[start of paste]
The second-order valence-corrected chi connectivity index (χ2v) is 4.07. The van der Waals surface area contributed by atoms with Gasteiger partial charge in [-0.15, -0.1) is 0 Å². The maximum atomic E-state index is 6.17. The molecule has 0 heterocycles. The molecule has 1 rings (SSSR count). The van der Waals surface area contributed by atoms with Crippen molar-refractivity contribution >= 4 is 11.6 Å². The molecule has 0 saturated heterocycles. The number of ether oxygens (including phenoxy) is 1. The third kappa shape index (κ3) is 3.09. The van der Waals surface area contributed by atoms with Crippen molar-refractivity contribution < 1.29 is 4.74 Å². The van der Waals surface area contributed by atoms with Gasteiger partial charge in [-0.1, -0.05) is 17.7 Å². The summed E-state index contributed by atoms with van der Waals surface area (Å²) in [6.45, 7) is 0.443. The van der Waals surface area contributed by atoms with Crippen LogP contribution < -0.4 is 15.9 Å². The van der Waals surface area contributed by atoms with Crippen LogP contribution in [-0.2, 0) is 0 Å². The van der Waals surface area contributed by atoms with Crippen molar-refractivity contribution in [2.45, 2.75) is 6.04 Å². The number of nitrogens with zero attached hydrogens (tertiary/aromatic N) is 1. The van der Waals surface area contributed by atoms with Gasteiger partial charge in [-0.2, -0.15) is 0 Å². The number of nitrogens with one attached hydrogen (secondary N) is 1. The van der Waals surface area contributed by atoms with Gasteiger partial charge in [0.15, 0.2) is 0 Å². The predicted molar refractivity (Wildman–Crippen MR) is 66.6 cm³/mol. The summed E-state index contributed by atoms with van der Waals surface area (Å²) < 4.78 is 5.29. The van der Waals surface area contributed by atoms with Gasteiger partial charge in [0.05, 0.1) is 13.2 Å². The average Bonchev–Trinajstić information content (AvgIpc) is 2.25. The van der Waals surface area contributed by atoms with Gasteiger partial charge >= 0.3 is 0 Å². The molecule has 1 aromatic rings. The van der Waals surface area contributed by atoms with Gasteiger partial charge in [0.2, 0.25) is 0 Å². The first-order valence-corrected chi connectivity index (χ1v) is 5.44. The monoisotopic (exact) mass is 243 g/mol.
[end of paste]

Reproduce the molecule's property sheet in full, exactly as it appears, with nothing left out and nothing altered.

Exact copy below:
The second-order valence-corrected chi connectivity index (χ2v) is 4.07. The van der Waals surface area contributed by atoms with Gasteiger partial charge in [-0.15, -0.1) is 0 Å². The maximum atomic E-state index is 6.17. The molecule has 0 heterocycles. The molecule has 1 rings (SSSR count). The van der Waals surface area contributed by atoms with Crippen molar-refractivity contribution >= 4 is 11.6 Å². The molecule has 0 saturated heterocycles. The number of ether oxygens (including phenoxy) is 1. The third kappa shape index (κ3) is 3.09. The van der Waals surface area contributed by atoms with Crippen molar-refractivity contribution < 1.29 is 4.74 Å². The van der Waals surface area contributed by atoms with Gasteiger partial charge in [-0.1, -0.05) is 17.7 Å². The summed E-state index contributed by atoms with van der Waals surface area (Å²) in [6.45, 7) is 0.443. The van der Waals surface area contributed by atoms with Crippen LogP contribution < -0.4 is 15.9 Å². The van der Waals surface area contributed by atoms with Crippen LogP contribution in [-0.2, 0) is 0 Å². The van der Waals surface area contributed by atoms with Crippen molar-refractivity contribution in [2.45, 2.75) is 6.04 Å². The number of nitrogens with zero attached hydrogens (tertiary/aromatic N) is 1. The van der Waals surface area contributed by atoms with Gasteiger partial charge in [-0.2, -0.15) is 0 Å². The number of nitrogens with one attached hydrogen (secondary N) is 1. The van der Waals surface area contributed by atoms with Gasteiger partial charge in [0.15, 0.2) is 0 Å². The predicted molar refractivity (Wildman–Crippen MR) is 66.6 cm³/mol. The summed E-state index contributed by atoms with van der Waals surface area (Å²) < 4.78 is 5.29. The van der Waals surface area contributed by atoms with Gasteiger partial charge in [0.05, 0.1) is 13.2 Å². The average Bonchev–Trinajstić information content (AvgIpc) is 2.25. The van der Waals surface area contributed by atoms with Gasteiger partial charge >= 0.3 is 0 Å². The molecule has 1 aromatic rings. The van der Waals surface area contributed by atoms with Gasteiger partial charge in [0.2, 0.25) is 0 Å². The first-order valence-corrected chi connectivity index (χ1v) is 5.44. The monoisotopic (exact) mass is 243 g/mol.